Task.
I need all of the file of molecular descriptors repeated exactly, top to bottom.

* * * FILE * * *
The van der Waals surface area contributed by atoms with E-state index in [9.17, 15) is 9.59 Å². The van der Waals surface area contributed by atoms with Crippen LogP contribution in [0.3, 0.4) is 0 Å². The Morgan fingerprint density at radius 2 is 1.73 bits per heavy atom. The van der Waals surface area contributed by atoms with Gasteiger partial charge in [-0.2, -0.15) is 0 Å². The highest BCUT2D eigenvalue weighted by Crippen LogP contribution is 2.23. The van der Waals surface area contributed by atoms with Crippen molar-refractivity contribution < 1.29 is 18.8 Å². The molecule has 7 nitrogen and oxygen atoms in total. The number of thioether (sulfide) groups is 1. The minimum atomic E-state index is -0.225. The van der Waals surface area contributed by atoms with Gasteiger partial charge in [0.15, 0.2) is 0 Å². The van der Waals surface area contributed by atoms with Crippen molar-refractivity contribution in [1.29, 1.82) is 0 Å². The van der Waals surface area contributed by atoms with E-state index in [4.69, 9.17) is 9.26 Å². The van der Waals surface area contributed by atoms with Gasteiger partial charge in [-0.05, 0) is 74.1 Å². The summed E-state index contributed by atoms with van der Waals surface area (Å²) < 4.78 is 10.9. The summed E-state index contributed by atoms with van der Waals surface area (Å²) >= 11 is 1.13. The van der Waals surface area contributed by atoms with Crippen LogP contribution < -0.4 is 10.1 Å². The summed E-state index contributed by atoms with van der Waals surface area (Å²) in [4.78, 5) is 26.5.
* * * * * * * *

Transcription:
The van der Waals surface area contributed by atoms with E-state index in [9.17, 15) is 9.59 Å². The van der Waals surface area contributed by atoms with Crippen LogP contribution in [0.3, 0.4) is 0 Å². The Morgan fingerprint density at radius 2 is 1.73 bits per heavy atom. The van der Waals surface area contributed by atoms with Gasteiger partial charge in [-0.2, -0.15) is 0 Å². The highest BCUT2D eigenvalue weighted by Crippen LogP contribution is 2.23. The van der Waals surface area contributed by atoms with Crippen molar-refractivity contribution < 1.29 is 18.8 Å². The molecule has 7 nitrogen and oxygen atoms in total. The number of thioether (sulfide) groups is 1. The minimum atomic E-state index is -0.225. The van der Waals surface area contributed by atoms with Gasteiger partial charge in [0.15, 0.2) is 0 Å². The van der Waals surface area contributed by atoms with Crippen molar-refractivity contribution in [1.29, 1.82) is 0 Å². The van der Waals surface area contributed by atoms with E-state index in [4.69, 9.17) is 9.26 Å². The van der Waals surface area contributed by atoms with Gasteiger partial charge in [-0.05, 0) is 74.1 Å². The summed E-state index contributed by atoms with van der Waals surface area (Å²) < 4.78 is 10.9. The summed E-state index contributed by atoms with van der Waals surface area (Å²) >= 11 is 1.13. The van der Waals surface area contributed by atoms with Crippen LogP contribution < -0.4 is 10.1 Å². The summed E-state index contributed by atoms with van der Waals surface area (Å²) in [4.78, 5) is 26.5.